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Godfather and American Culture, The

How the Corleones Became "Our Gang"

Chris Messenger

Publication Year: 2002

Mario Puzo’s The Godfather is an American pop phenomenon whose driving force is reflected not only in book sales and cable television movie marathons but also in such related works as the hit television series The Sopranos. In The Godfather and American Culture, Chris Messenger offers an important and comprehensive study of this classic work of popular fiction and its hold on the American imagination. As Messenger shows, the Corleones have indeed become “our gang,” and we see our family business in America reflected in them. Examining The Godfather and its many incarnations within a variety of texts and contexts, Messenger also addresses Puzo’s inconsistent affiliation with his Italian heritage, his denial of the multiethnic literary subject, and his decades-long struggle for respect as a writer in contemporary America. The study ultimately offers a way of looking at the much-maligned genre of popular or bestselling fiction itself. By placing both the novel and films within a number of revealing critical situations, Messenger addresses the continuing problem of how we talk about elite and popular fiction in America—and what we mean when we take sides.

Published by: State University of New York Press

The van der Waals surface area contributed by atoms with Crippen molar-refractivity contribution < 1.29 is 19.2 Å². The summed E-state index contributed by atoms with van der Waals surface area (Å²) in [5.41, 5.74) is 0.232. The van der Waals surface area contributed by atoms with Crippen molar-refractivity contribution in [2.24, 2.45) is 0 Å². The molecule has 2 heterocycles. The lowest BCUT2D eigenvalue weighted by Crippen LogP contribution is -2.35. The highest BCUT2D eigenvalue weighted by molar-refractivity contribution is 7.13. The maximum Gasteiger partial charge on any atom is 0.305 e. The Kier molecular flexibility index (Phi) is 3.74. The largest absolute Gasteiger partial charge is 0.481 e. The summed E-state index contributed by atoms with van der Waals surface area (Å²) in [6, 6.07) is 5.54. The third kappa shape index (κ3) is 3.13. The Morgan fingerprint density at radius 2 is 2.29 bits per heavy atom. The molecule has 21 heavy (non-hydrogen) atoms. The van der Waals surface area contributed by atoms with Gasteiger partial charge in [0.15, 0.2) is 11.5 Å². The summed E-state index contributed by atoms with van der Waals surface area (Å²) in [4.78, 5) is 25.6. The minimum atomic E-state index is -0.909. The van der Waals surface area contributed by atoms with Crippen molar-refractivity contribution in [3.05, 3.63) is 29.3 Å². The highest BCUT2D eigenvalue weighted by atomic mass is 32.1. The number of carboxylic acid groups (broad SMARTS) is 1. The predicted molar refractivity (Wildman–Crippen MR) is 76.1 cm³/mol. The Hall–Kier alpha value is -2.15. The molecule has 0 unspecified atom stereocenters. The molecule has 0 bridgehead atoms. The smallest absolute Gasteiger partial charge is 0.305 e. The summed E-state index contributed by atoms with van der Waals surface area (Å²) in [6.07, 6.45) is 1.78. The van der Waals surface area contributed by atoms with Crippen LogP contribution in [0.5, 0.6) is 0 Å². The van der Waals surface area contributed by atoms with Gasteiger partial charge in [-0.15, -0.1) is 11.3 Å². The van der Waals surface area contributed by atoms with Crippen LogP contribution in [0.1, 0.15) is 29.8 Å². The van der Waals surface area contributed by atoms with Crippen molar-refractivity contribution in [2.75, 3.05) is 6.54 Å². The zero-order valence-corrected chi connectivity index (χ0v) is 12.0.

Title Page, Copyright

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Contents

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pp. v-

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Acknowledgments

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pp. vii-

The Godfather has been with us in America for a long time, and my interest has been germinating for what seems like decades as well. Puzo’s and Coppola’s texts have been important to my teaching about popular narrative at the University of Illinois at Chicago for fifteen years. I’ve taught The Godfather in many contexts in literature courses to everyone ...

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Introduction

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pp. 1-16

Several years ago I became captivated by two scenes in The Godfather, which both fascinated and repelled me. The first is the deathbed scene between Vito Corleone and his dying consigliere Genco Abbandando on Connie Corleone’s wedding day; the narrative voice concludes, “as if the Don could truly snatch the life of Genco Abbandando back from that ...

Part I. Popular Fiction Criticism and American Careers

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pp. 17-18

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Chapter One. Popular Fiction:Taste, Sentiment, and the Culture of Criticism

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pp. 19-50

What training and praxis inform both the way I frame my questions and the evidence I choose to examine? I want to chart the inevitable questions and false starts that face the literary critic when confronting a work of such massive popularity as The Godfather with the goal of beginning to outline my rationale for a particular set of readings at a number of sites. The largest questions about these issues ...